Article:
The Supreme Court also properly granted that branch of HR's motion which was for summary judgment dismissing the causes of action alleging negligent hiring, negligent retention, and negligent supervision insofar as asserted against it. "To hold a party liable under theories of negligent hiring, negligent retention, and negligent supervision, a plaintiff must establish that the party knew or should have known of the contractor's propensity for the conduct which caused the injury" (Bellere v Gerics, 304 A.D.2d 687, 688; see Schiffer v Sunrise Removal, Inc., 62 A.D.3d 776, 779). HR demonstrated, prima facie, that it did not know and that it did not have reason to know of any propensity on the part of Kataiev to engage in the conduct that allegedly caused the accident (see Nelson v E & M 2710 Clarendon LLC, 129 A.D.3d 568, 569; Liberty Mut. Fire Ins. Co. v Akindele, 65 A.D.3d 673, 674; Bellere v Gerics, 304 A.D.2d at 688). In opposition, the plaintiff failed to raise a triable issue of fact. Contrary to the plaintiff's contention, this branch of HR's motion was not premature, as the plaintiff failed to demonstrate that discovery might lead to relevant evidence or that the facts essential to justify opposition to this branch of the motion were exclusively within the knowledge and control of HR (see Morales v Amar, 145 A.D.3d 1000, 1003; Oppedisano v Arnold, 143 A.D.3d 873, 875; Dennis v City of New York, 304 A.D.2d 611, 611-613).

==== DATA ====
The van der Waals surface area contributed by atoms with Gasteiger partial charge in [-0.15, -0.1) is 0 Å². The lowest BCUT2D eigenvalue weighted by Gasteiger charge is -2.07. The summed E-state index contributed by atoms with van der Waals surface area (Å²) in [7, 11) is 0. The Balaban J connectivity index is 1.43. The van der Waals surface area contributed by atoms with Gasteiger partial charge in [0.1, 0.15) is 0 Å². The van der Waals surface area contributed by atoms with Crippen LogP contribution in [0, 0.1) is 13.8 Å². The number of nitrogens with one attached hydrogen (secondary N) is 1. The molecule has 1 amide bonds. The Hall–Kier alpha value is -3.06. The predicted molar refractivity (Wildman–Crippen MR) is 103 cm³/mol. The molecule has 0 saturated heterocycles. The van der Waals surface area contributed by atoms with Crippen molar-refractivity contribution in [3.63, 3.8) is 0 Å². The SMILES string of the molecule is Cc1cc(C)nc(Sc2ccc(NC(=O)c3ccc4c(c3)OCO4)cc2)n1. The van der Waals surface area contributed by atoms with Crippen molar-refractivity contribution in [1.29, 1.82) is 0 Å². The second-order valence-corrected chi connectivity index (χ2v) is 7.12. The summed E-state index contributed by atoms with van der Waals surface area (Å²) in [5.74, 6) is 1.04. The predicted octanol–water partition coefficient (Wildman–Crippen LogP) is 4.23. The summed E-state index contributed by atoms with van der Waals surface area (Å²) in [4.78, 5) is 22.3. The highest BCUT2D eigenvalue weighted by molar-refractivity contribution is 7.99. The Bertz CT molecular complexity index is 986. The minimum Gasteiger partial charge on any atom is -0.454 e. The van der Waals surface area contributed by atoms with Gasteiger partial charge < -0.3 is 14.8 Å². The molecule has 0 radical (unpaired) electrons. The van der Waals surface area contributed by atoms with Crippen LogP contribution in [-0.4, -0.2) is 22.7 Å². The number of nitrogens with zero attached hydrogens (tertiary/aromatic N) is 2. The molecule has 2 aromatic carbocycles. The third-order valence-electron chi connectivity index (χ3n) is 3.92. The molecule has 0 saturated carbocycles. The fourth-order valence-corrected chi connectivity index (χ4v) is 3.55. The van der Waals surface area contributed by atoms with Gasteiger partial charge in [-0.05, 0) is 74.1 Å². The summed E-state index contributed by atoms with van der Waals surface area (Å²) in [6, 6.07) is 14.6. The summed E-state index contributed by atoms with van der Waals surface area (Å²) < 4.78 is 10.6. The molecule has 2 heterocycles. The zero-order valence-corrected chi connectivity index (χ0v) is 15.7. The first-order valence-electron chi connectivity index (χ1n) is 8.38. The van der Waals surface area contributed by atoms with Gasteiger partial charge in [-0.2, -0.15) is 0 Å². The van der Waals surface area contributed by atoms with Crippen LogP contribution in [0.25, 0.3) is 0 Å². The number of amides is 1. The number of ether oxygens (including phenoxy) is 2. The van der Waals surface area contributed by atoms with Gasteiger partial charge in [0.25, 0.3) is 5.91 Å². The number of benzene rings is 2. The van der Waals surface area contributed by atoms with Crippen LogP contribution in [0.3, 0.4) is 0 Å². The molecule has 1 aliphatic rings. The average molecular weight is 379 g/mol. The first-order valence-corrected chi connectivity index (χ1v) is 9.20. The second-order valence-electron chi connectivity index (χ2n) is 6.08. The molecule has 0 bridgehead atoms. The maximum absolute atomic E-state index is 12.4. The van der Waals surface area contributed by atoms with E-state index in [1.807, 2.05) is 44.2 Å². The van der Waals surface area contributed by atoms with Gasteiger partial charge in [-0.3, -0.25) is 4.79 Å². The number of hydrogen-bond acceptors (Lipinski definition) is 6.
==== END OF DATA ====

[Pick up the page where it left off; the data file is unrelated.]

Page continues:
Accordingly, the Supreme Court properly granted HR's motion for summary judgment dismissing the complaint insofar as asserted against it, and properly denied the plaintiff's cross motion for ...